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Has anyone just adjusted the pump on a 200/300tdi without going down the route of exhaust gas temp stuff, ie not touching the fueling screw? Or just buy a boost pin ? Canyou get the same performance buy just rotating the original pin . I ain't got a clue so I thought I would ask

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This is an informative video on a boost pin here. I think it's always wise to fit an egt monitor when fiddling about as it's a good indicator to let you know when you are pushing things too much before something goes wrong. 

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I cant see the point of the boost pin. Mine is excellent without it. Just rotate the one in there so that the deepest cut out faces towards the front of the engine. My advice is to leave the starwheel alone and only adjust the pressure screw on the rear of the pump in 1/8th turn increments until the desired effect is obtained. 

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32 minutes ago, reb78 said:

I cant see the point of the boost pin. Mine is excellent without it. Just rotate the one in there so that the deepest cut out faces towards the front of the engine. My advice is to leave the starwheel alone and only adjust the pressure screw on the rear of the pump in 1/8th turn increments until the desired effect is obtained. 

So you have just moved the original pin and turned up the fueling. With or without a egt thing?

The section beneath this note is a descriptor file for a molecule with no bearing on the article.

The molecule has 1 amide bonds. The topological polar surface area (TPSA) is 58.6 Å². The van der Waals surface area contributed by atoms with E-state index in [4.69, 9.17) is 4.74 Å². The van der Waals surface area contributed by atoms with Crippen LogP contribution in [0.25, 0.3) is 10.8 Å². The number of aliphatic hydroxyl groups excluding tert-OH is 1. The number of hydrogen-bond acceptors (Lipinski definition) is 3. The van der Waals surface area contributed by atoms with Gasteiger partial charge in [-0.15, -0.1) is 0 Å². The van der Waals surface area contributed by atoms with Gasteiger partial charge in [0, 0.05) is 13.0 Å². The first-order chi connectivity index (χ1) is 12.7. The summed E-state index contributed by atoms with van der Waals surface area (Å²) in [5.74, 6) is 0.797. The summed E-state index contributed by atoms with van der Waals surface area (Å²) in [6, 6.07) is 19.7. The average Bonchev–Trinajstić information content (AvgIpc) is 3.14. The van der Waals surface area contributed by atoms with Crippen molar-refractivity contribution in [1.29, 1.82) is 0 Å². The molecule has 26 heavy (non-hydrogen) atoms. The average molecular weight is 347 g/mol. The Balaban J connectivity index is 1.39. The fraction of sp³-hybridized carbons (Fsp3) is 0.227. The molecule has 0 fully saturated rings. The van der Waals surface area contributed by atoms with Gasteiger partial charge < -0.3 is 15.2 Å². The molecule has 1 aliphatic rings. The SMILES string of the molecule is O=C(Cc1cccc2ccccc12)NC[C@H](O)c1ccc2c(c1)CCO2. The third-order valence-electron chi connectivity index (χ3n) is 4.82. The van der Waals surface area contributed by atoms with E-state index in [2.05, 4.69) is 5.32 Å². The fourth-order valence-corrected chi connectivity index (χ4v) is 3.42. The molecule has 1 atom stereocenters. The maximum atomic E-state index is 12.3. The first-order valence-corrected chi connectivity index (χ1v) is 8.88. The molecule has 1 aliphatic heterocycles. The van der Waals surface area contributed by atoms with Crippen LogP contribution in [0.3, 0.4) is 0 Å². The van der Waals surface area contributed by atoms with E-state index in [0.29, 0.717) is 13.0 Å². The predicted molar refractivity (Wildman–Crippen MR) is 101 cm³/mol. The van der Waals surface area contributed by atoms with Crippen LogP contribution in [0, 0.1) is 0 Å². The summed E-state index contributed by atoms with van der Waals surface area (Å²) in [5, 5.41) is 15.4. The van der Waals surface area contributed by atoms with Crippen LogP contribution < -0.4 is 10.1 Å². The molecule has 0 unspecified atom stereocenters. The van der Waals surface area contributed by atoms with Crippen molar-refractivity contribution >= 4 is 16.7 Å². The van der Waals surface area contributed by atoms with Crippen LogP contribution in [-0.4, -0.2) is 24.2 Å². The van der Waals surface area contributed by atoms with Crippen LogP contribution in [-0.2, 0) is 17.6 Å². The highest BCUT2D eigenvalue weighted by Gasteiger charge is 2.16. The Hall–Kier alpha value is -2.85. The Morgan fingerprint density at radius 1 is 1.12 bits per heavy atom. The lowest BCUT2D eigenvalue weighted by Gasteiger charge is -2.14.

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My two pennies worth is rotate the original pin as far as you can and that'll do it. The EGT gauge is useful I guess but I think it's only really important if you push the engine hard all the time. Normal driving with a bit of a push every now and then doesn't really need a constant exhaust temperature monitoring system.

I rotated my 300Tdi pin to the max about 18 months ago and never had a problem. Equally my 200Tdi has had the same done as well as a few other tweaks and this has been like it for 5+ years with no ill effects. Neither have an EGT gauge.

You can easily get bogged down with monitoring this and that but ultimately unless you're running full bore all the time I don't see the point.

 

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The boost pin is not for adding more fuel.  The point of the boost pin is to get a wider RANGE of boost fueling compensation.  The stock pin has enough range for around 16 psi.  Once you run at a higher boost level, there is no way not to be really smoky off boost with the on boost fueling set correctly.  At that point adding a boost pin lets you REDUCE off boost fueling so that it is not too smoky.

As far as power is concerned, you need to adjust the in boost, full throttle fueling.  The only safe way to do this is with an EGT gauge.

Edited by Red90